These deficiencies in Murphy’s approach may seem glaringly obvious, but his book has received a surprisingly warm reception in some estimable quarters. At least one reviewer has even showered praise on Murphy for his brave, penetrating insights into Scalia’s religion. Writing in The Atlantic, Dahlia Lithwick commended Murphy as “a timely and unintimidated biographer” who “refuses to be daunted by the silence that surrounds most discussions about religion and the Court.” In Lithwick’s view, “Murphy’s conclusion—at once obvious and subversive—is that Justice Scalia is very much a product of his deeply held Catholic faith.” Failure to acknowledge the ample flaws in Murphy’s treatment of religion is a dereliction. But celebrating the biography for its bold willingness to speak truth to power is perverse.
Driver describes as "indefensible" the idea that "the issue of religion should never be broached when it comes to assessing justices." Indeed, he says that "[i]n the particular case of Scalia ... it would be irresponsible for any biographer to avoid discussing his religion at some length." But Driver objects to treatments like Murphy's that use tactics whose "impudence is enough to make practitioners of guilt by association blush with embarrassment."
I wish Driver were correct that Murphy's "hatchet is so crude and so wanton that it falls well short of achieving its intended effect." But the set of readers "who are unsympathetic to Scalia's legal vision," but nevertheless "find themselves leaping to his defense, supplying the counterarguments, explanations, and qualifications that Murphy too often disregards," must be very small. It is to Driver's credit that he is one such reader. But Driver is almost certainly atypical, at least outside the legal academy.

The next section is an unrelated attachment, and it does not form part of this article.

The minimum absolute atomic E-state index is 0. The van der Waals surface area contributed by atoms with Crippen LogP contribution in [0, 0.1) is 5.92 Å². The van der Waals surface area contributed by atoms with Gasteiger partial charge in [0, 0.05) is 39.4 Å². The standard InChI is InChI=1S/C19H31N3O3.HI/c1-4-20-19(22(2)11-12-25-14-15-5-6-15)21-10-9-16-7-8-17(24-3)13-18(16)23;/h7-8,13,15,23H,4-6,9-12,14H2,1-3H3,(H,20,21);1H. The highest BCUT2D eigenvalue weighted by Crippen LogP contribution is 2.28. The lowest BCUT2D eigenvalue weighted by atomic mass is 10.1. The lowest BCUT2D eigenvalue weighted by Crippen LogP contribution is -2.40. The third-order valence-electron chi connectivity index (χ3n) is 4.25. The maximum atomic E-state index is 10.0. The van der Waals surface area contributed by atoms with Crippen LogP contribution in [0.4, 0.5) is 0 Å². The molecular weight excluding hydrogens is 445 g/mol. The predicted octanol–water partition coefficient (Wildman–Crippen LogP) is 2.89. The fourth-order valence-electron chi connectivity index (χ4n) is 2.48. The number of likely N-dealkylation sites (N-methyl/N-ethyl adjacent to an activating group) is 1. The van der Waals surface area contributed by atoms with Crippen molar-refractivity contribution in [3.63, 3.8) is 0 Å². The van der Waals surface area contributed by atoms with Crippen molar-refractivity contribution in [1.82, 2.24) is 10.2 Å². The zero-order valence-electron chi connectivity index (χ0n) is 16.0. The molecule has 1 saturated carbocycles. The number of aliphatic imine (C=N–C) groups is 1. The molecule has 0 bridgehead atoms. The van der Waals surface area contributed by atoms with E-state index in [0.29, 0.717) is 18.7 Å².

Monday, September 8, 2014
As a service to Catholic school administrators everywhere, I thought I would link to a listing of Catholic saints whose feasts fall on September 17 (at least according to the Internet). It turns out that the feasts of St. Hildegard of Bingen, St. Robert Bellarmine, St. Lambert of Maastricht, St. Satyrus of Milan, and St. Ariadne of Phrygia, among others, are celebrated on September 17. That is also the day that Congress has statutorily designated as Constitution Day.